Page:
Archive | February, 2013

MARTHA MARCY MAY MARLENE (2011) written and directed by Sean Durkin

25 Feb


If I were to ask you to provide some watching material on domestic violence, you might create a list that looked something like this. Once We Were Warriors jumps out as a particularly brutal vision of what a violent relationship means. I expect the majority of the population associate domestic violence with images of women dealt a black eye or worse. The reality is that domestic abuse is pretty much akin to Martha Marcy May Marlene.

Martha (Elizabeth Olsen) has been living for two years under the guise of Marcy May in a commune somewhere. She’s not sure where exactly but she thinks it’s in New York state. We see her running away from it at the beginning of the film. She’s hiding, trembling, clearly afraid, being approached by a man. Recognised, paralysed, then relieved when he doesn’t make her go back – she telephones her sister, who comes to collect her, marking the beginning of Martha’s return to society.

If you’ve ever found yourself living in fear, you might relate to her plight. All she can do is run from the commune, from the brainwashed state, but by starting the process of running away she has also started the process of confronting herself, having to figure out and cope with whatever it was that made her so compatible to this damaging relationship with a cult. She has to work out what segments of her personality are actualised from other people’s values, what parts of herself originate in her own beliefs, like any broken relationship. Only this was a prolonged disfunctional affair with a whole group of people – influenced by the presence of a leader whose power was continually reinforced by their agreement – where she found comfort in losing individuality, losing a sense of identity. But where was the security among that? Where was Martha?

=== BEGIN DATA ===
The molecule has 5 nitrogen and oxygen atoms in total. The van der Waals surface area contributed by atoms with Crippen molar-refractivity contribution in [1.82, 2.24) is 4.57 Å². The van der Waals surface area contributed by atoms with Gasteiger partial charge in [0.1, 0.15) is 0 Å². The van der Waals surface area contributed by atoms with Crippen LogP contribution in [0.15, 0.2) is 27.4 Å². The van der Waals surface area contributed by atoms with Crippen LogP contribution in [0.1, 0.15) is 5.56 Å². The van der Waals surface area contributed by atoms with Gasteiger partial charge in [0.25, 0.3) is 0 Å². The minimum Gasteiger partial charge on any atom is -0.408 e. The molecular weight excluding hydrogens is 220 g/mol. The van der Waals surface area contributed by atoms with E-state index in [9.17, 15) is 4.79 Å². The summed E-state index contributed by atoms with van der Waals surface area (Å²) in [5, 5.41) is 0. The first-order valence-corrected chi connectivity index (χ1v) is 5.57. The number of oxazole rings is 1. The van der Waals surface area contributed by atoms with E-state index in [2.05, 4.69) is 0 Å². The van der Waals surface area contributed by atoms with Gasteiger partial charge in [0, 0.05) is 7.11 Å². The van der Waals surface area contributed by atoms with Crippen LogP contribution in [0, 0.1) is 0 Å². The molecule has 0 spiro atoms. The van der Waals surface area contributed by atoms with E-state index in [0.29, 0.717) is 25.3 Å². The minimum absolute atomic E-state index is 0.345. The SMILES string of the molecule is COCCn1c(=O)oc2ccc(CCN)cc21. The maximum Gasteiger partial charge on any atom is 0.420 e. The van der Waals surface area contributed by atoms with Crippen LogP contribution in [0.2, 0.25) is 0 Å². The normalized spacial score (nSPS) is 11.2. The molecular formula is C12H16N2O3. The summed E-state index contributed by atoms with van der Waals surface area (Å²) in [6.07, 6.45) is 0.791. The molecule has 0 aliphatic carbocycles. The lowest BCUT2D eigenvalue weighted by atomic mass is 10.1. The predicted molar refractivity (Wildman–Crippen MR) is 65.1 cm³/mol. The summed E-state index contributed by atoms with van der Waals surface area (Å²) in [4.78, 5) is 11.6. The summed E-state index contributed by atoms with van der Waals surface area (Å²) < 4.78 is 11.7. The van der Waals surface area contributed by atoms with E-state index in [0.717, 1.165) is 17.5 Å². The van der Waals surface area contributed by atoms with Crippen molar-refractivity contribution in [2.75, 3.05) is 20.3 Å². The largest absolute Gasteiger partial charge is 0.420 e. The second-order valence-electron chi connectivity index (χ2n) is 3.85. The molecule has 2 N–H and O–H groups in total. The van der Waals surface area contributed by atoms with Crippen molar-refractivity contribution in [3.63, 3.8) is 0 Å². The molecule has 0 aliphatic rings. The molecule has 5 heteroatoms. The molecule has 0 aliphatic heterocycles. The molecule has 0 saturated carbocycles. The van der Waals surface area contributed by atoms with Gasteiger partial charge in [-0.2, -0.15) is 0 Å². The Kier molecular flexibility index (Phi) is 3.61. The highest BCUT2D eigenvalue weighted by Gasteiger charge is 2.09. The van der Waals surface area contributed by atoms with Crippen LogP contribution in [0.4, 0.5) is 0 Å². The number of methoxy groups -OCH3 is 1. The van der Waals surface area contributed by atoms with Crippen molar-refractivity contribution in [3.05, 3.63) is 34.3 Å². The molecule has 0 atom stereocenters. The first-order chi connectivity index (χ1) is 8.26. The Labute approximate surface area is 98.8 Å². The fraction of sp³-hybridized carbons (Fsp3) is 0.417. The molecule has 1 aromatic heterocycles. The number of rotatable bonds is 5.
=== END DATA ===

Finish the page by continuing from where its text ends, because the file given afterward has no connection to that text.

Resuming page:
A psychoanalyst once told me that he didn’t think the nuclear family is the ideal state for raising offspring. The appeal of a cult is that as human beings we’re driven towards groups, yet we also need leadership and someone or something to direct us. Otherwise we’re faced with fear of ourselves, disorder, inertia. Being in an individual state, instead of being led, is a frightening state. Martha has found the courage to leave and look her fear of being an individual in the eye. But back in the big bad world she is juxaposed against a background of ‘normal’ and starts to behave like a confused chameleon who has lost its ability to transform the pattern of its skin in order to go unnoticed. She cannot adjust.

Still shrouded in paralyzing fear, she hallucinates, she is trapped in memory, strung out like a fly lured into a web designed by a pain that she has not yet begun to elaborate upon or understand. We learn that when her mother died, her sister and aunt became her only family. We learn of the domination of the cult by the leader, Patrick, drugging the new girls and then ‘cleansing’ them with his cock, at first unacceptable but then her roommate tells her ‘you’re lucky,’ which sparks a path of internalisation. Eventually Martha herself is delivering girls to Patrick’s door.

Out of the cult, at her sister’s retreat house, normal stuff like not getting into bed with two people when they are fucking, or drinking alcohol, or swimming naked, becomes such an intense challenge that Martha flips. She picks up the phone and calls the cult. An eerie girl’s voice answers. But even creepier is the moment she hangs up the phone. It rings right back. It serves as a reminder that you can take the girl out of the cult, but you can’t take the cult out of the girl.

And that’s how it is with domestic violence and psychologically abusive relationships. No matter how far removed you are, no matter if bruises have faded, it’s stepping back to examine more closely what occurs inside yourself, inside the relationship, so difficult to do, to turn what’s wrong on the outside inside out and cleanse yourself, lead and teach yourself while removed from the problem, while a long way away physically; self-perpetuating, still going through it, still working it through. For the cure to what’s wrong is the same as the poison already consumed.